Digg users are famously hostile. In fact you could say the internet in general has long had a reputation for being hostile. What can we do to avoid the worst? What can be done?
This post will probably kiss away any chance of me getting on the Digg homepage again but such is life.
I’m taking a break from my “Making Money” online business series to talk about this for two reasons. First I was discussing the issue with a couple of friends who had both been upset by nasty comments from Digg readers. They were both so upset with what was written they are avoiding reading Digg altogether. The second reason is I am sure you are getting sick of me writing on the money topic for the last week!
To be fair to Digg, there are a lot of intelligent and friendly users on there and Digg is not the only site these sorts of comments appear on. Some stories on social sites can be more valuable for the comment threads than the story itself sometimes, even if one or two idiots try to spoil the conversation.
Somehow though, and I am not sure why, Digg in particular has attracted a particularly nasty herd of trolls. There are a bunch of folks on there who write stuff purely intended to knock, diminish or otherwise upset.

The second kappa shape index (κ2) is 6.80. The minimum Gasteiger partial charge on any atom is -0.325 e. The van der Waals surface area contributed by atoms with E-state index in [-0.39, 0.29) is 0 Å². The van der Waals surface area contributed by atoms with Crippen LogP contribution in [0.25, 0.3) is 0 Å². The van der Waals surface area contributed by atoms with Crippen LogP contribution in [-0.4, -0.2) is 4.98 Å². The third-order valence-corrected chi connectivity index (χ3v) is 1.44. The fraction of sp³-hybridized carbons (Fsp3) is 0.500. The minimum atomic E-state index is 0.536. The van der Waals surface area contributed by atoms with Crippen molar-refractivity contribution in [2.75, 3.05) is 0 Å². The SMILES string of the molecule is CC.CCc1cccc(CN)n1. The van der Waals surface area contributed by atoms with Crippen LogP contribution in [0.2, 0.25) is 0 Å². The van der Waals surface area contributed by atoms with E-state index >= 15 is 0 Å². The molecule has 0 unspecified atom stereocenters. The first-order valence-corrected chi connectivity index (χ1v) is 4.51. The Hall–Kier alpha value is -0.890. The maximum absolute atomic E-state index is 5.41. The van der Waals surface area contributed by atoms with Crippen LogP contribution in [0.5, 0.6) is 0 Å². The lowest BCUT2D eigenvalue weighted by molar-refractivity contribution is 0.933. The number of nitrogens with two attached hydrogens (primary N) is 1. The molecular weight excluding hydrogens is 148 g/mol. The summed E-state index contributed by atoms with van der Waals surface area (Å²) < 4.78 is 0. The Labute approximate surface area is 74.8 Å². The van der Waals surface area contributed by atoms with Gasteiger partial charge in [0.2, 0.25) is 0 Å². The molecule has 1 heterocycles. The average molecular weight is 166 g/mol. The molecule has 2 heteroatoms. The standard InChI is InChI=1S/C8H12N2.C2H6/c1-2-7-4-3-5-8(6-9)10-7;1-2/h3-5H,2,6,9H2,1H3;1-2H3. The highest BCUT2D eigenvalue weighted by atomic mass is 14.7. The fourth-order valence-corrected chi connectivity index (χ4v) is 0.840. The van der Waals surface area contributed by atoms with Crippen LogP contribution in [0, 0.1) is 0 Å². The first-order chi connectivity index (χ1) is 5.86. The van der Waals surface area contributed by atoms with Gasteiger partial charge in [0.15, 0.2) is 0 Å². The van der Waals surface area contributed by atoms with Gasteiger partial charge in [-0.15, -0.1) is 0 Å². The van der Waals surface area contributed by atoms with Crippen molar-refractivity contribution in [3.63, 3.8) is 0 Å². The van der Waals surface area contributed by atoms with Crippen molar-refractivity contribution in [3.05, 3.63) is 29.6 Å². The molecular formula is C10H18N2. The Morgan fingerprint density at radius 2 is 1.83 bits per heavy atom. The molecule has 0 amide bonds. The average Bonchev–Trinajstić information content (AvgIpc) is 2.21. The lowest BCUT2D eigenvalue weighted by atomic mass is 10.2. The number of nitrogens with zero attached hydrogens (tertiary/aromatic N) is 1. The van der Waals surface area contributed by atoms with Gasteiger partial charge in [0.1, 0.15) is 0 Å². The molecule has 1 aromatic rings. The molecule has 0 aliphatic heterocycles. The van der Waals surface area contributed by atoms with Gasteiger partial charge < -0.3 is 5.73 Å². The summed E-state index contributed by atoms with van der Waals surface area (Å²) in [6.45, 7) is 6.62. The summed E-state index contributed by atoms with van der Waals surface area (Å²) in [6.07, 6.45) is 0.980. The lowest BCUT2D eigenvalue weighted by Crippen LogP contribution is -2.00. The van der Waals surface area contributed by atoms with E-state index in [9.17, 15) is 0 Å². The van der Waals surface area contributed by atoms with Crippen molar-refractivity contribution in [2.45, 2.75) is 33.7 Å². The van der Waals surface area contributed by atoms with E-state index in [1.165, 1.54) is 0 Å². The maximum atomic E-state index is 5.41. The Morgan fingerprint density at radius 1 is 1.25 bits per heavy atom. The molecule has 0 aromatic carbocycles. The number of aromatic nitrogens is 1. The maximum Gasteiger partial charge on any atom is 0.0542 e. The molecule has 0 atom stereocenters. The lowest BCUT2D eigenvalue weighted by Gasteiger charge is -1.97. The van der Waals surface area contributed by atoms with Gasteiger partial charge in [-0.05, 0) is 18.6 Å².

I’m not sure what sport they get out of it. I can only think their fragile egos are tickled by the thought of making another person feel smaller. Whatever the reason, it is making a sour smell around the site for people who would otherwise enjoy it.
While even some of the worst threads I have seen also contain one or two glimmers of humanity, when being attacked it is often the worst that is remembered rather than the positive. The worst part though is they often do not leave their nastiness on Digg but actually follow the link to leave more garbage on the blogs comment area.
A community reflects its founders and managers. If Kevin Rose and co are not putting a curb on the sorts of insults and trolling we see then they are implicitly encouraging it, agree?
Fortunately these sorts of comments do not matter as much as we feel they do.
Do you really care what some random angry and frustrated teenager ranting from their parents basement thinks? Unless they are your most wanted audience I think it is safe to discount any or all of their opinions, don’t you?
The way I look at it is to treat it as pantomime. If you are prepared going in to see a load of superficial trash talk and know to discount those opinions as being the random barking of idiots then it doesn’t have the sting it would have.
Comment flames only hurt us if we choose to let them
You will find when you actually sort through the trash many of the flames have little to do with your article anyway. They call the author a spammer or attack Pavlov style any time they see the word “Blog” used. When you understand that most of the more vitriolic posters never even took the time to read your article you feel more pity than anger.
Let them rant. It could be good therapy for them